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Study Aims to Curtail Classroom Incivility

by Public Relations Staff

A welcoming classroom environment can make a big impact on the academic success of a student. But what happens when incivility in the classroom disrupts the learning experience, and how can the issue be remedied?

Becka Wagner, Ed.D., assistant professor of nursing at Cedarville University, is answering those questions through a collaborative research project with Wright State University.   

“Uncivil behavior is very damaging and discouraging to the educational experience and has a pervasive effect on the quality of education,” said Wagner. “If we can address incivility, we can make the academic experience better.”

Incivility in higher education manifests itself through a variety of rude or disrespectful behaviors between students or faculty. 

“There is a wide range of behaviors that are considered uncivil,” said Wagner. “It could be anything from a student arguing with a professor, being disrespectful in class or displaying threatening behavior toward others. Likewise, faculty can also show disrespect to students in a variety of ways, such as not showing up for class or not working well with students.”

Wagner initially began researching the topic while obtaining her doctorate, where she studied perceptions of incivility in higher education across business, education and nursing disciplines. While her initial study showed an equal distribution of incivility in those three areas, she concluded that more extensive research was needed across a wide range of academic disciplines.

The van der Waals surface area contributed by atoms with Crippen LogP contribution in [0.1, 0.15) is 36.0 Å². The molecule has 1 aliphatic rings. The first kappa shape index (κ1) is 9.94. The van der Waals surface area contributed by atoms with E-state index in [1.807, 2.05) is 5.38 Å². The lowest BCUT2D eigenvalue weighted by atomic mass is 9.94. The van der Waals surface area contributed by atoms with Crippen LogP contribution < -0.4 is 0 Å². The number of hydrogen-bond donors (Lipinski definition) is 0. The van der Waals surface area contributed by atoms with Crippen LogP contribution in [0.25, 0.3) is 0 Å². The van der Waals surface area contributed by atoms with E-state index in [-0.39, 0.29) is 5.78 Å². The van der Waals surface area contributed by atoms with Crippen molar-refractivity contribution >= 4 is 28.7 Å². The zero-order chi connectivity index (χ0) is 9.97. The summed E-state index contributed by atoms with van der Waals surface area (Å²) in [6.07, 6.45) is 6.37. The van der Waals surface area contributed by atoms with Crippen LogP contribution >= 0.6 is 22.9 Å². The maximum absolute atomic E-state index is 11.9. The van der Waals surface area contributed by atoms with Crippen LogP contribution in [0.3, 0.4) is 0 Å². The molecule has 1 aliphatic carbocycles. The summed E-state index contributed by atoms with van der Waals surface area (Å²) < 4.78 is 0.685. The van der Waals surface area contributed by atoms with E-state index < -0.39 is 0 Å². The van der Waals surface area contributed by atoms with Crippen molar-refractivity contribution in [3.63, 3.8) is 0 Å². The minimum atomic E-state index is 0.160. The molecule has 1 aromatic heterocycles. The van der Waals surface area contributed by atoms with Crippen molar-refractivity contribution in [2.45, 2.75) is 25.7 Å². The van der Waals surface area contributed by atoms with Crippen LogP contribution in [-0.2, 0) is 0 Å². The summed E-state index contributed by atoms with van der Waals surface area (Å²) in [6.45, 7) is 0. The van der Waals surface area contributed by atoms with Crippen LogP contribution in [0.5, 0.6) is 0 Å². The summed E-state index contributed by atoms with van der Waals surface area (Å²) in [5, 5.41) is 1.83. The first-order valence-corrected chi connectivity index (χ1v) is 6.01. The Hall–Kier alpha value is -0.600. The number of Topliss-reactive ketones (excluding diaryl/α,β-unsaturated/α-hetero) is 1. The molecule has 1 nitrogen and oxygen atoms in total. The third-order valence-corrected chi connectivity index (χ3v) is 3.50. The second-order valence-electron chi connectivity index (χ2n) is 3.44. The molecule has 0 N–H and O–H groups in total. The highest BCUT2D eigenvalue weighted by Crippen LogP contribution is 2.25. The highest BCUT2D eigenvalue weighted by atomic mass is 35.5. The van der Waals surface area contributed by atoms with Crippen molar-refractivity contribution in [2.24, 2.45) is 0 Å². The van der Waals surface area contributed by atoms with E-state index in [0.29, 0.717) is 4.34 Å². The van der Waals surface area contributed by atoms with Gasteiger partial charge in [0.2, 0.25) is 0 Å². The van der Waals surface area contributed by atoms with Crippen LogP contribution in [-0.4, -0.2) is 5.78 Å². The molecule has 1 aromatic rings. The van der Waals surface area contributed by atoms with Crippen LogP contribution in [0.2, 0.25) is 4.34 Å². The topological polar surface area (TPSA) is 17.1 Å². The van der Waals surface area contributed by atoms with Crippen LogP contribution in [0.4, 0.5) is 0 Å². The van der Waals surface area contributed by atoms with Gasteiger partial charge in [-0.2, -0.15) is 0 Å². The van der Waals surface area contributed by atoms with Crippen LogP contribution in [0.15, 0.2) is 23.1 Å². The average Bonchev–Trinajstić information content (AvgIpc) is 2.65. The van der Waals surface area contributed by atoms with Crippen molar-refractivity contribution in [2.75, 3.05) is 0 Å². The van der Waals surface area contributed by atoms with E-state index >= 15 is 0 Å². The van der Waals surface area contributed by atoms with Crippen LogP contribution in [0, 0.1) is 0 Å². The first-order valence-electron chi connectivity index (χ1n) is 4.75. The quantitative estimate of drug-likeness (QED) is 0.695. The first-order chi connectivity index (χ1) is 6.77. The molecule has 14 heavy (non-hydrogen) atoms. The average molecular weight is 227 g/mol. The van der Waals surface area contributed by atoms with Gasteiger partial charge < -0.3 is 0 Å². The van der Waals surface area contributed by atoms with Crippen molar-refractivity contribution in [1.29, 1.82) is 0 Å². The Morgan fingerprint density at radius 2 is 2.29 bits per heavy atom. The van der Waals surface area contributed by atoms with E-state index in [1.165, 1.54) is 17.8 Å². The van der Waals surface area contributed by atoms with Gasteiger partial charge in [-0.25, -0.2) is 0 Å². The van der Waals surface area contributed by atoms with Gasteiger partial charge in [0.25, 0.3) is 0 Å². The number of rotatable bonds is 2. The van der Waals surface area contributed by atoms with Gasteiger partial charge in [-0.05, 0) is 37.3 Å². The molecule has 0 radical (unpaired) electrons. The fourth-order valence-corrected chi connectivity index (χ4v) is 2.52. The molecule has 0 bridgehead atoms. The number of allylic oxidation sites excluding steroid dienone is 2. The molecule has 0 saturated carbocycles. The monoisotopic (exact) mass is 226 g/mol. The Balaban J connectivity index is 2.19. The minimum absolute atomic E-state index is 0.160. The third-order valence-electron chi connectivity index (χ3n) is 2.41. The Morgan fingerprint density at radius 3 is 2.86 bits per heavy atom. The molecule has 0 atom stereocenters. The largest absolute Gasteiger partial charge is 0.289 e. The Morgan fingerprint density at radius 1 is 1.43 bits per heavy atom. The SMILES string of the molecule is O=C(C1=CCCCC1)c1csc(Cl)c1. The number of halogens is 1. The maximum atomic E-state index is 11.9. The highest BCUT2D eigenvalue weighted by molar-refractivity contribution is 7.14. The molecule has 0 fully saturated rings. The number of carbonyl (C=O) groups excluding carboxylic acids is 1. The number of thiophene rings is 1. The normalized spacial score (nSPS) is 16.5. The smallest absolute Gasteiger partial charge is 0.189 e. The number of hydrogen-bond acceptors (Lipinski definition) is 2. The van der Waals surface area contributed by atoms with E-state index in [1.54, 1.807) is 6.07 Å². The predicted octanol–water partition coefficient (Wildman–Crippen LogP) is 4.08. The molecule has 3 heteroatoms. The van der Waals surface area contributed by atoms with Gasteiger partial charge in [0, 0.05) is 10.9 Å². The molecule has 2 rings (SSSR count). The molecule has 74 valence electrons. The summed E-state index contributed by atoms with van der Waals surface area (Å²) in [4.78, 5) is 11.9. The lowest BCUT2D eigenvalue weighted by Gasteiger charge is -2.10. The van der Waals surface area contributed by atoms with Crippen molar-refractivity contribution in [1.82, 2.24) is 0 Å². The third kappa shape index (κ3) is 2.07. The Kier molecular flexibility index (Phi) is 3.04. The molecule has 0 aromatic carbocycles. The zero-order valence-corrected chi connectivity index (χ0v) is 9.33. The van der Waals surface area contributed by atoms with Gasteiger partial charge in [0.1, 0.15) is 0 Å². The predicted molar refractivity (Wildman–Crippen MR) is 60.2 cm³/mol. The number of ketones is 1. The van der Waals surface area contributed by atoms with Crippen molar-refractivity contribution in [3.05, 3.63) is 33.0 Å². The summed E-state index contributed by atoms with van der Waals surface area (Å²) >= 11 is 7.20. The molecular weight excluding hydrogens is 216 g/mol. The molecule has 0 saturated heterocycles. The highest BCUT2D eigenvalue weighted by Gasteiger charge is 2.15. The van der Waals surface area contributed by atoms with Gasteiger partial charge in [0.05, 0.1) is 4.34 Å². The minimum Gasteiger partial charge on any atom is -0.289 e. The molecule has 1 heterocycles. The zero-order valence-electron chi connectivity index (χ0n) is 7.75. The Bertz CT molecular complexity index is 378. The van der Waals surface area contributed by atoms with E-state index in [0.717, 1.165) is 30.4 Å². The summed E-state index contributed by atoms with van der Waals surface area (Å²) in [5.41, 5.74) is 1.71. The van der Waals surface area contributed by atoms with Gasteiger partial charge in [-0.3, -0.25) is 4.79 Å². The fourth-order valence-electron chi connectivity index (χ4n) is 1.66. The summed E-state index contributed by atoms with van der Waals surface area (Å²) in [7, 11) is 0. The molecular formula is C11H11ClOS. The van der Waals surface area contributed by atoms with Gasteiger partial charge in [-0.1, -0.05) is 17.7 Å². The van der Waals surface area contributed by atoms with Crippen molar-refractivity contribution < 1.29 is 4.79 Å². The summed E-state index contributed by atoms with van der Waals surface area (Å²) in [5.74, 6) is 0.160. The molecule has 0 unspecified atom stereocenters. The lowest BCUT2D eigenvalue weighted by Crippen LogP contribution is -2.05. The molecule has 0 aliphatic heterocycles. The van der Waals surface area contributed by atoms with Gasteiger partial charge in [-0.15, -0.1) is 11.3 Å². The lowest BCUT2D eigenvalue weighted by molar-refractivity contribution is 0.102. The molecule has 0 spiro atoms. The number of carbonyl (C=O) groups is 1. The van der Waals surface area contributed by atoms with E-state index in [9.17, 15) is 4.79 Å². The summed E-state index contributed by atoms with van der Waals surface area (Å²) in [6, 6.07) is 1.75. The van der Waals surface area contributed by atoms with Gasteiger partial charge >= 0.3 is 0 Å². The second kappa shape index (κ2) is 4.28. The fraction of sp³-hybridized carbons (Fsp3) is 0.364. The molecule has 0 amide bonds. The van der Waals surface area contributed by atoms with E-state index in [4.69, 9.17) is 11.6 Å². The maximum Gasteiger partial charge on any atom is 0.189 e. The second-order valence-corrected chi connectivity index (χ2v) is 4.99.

“As a nursing professional, I wanted to know if there was more incivility in nursing education than in other disciplines,” said Wagner. “As educators, we want to reduce the incidents of incivility in higher education. But before we can do that, we have to know if incivility is more prevalent in certain academic disciplines.” 

In order to determine the perception of incivility across various programs, Wagner and her research partners, Rosalie O’Dell Mainous, Ph.D., dean of the Wright State University College of Nursing and Health and Cindra Holland, D.N.P., assistant professor of nursing at Wright State University, will survey faculty and undergraduate students at Wright State to measure their perceptions of incivility in the university environment.

Information obtained from the survey will be used by Wagner and others to create suggestions for how best to combat classroom incivility and create a more welcoming and productive learning environment.

Located in southwest Ohio, Cedarville University is an accredited, Christ-centered, Baptist institution with an enrollment of 3,711 undergraduate, graduate, and online students in more than 100 areas of study. Founded in 1887, Cedarville is recognized nationally for its authentic Christian community, rigorous academic programs, strong graduation and retention rates, accredited professional and health science offerings, and leading student satisfaction ratings. For more information about the University, visit

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